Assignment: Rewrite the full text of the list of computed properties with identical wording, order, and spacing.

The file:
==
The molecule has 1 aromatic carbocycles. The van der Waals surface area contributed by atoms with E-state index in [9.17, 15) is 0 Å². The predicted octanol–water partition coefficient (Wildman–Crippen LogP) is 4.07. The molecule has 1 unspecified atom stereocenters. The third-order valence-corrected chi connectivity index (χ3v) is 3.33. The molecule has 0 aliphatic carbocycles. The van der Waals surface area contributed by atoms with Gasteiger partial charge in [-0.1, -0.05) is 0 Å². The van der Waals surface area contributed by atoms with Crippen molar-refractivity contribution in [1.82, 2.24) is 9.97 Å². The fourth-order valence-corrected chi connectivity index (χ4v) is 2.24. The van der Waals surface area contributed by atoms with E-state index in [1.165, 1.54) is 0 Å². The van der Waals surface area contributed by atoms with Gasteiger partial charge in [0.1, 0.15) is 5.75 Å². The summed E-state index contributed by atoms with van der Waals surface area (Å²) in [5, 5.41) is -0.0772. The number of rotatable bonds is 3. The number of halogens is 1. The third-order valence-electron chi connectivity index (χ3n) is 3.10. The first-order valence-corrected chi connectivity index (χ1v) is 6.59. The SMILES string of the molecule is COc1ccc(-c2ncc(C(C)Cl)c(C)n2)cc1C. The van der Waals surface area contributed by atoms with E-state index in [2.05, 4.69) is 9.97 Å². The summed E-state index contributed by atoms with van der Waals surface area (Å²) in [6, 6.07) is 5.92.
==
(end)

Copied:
The molecule has 1 aromatic carbocycles. The van der Waals surface area contributed by atoms with E-state index in [9.17, 15) is 0 Å². The predicted octanol–water partition coefficient (Wildman–Crippen LogP) is 4.07. The molecule has 1 unspecified atom stereocenters. The third-order valence-corrected chi connectivity index (χ3v) is 3.33. The molecule has 0 aliphatic carbocycles. The van der Waals surface area contributed by atoms with Gasteiger partial charge in [-0.1, -0.05) is 0 Å². The van der Waals surface area contributed by atoms with Crippen molar-refractivity contribution in [1.82, 2.24) is 9.97 Å². The fourth-order valence-corrected chi connectivity index (χ4v) is 2.24. The van der Waals surface area contributed by atoms with E-state index in [1.165, 1.54) is 0 Å². The van der Waals surface area contributed by atoms with Gasteiger partial charge in [0.1, 0.15) is 5.75 Å². The summed E-state index contributed by atoms with van der Waals surface area (Å²) in [5, 5.41) is -0.0772. The number of rotatable bonds is 3. The number of halogens is 1. The third-order valence-electron chi connectivity index (χ3n) is 3.10. The first-order valence-corrected chi connectivity index (χ1v) is 6.59. The SMILES string of the molecule is COc1ccc(-c2ncc(C(C)Cl)c(C)n2)cc1C. The van der Waals surface area contributed by atoms with E-state index in [2.05, 4.69) is 9.97 Å². The summed E-state index contributed by atoms with van der Waals surface area (Å²) in [6, 6.07) is 5.92.